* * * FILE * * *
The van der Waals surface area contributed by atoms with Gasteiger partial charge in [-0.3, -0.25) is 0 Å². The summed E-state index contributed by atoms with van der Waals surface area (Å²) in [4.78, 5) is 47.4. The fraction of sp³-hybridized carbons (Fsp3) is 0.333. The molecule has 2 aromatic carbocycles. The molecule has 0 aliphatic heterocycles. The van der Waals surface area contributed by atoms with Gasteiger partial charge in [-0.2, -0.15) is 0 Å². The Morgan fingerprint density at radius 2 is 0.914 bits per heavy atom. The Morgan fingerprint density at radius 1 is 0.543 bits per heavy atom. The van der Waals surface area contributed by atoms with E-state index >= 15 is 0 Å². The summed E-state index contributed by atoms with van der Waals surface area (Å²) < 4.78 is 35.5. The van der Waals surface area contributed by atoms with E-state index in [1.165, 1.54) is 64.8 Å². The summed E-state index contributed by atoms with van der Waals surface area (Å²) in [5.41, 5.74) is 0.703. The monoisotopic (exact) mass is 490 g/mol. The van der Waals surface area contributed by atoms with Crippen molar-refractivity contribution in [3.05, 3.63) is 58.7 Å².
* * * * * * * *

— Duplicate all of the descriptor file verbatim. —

The van der Waals surface area contributed by atoms with Gasteiger partial charge in [-0.3, -0.25) is 0 Å². The summed E-state index contributed by atoms with van der Waals surface area (Å²) in [4.78, 5) is 47.4. The fraction of sp³-hybridized carbons (Fsp3) is 0.333. The molecule has 2 aromatic carbocycles. The molecule has 0 aliphatic heterocycles. The van der Waals surface area contributed by atoms with Gasteiger partial charge in [-0.2, -0.15) is 0 Å². The Morgan fingerprint density at radius 2 is 0.914 bits per heavy atom. The Morgan fingerprint density at radius 1 is 0.543 bits per heavy atom. The van der Waals surface area contributed by atoms with E-state index >= 15 is 0 Å². The summed E-state index contributed by atoms with van der Waals surface area (Å²) < 4.78 is 35.5. The van der Waals surface area contributed by atoms with E-state index in [1.165, 1.54) is 64.8 Å². The summed E-state index contributed by atoms with van der Waals surface area (Å²) in [5.41, 5.74) is 0.703. The monoisotopic (exact) mass is 490 g/mol. The van der Waals surface area contributed by atoms with Crippen molar-refractivity contribution in [3.05, 3.63) is 58.7 Å².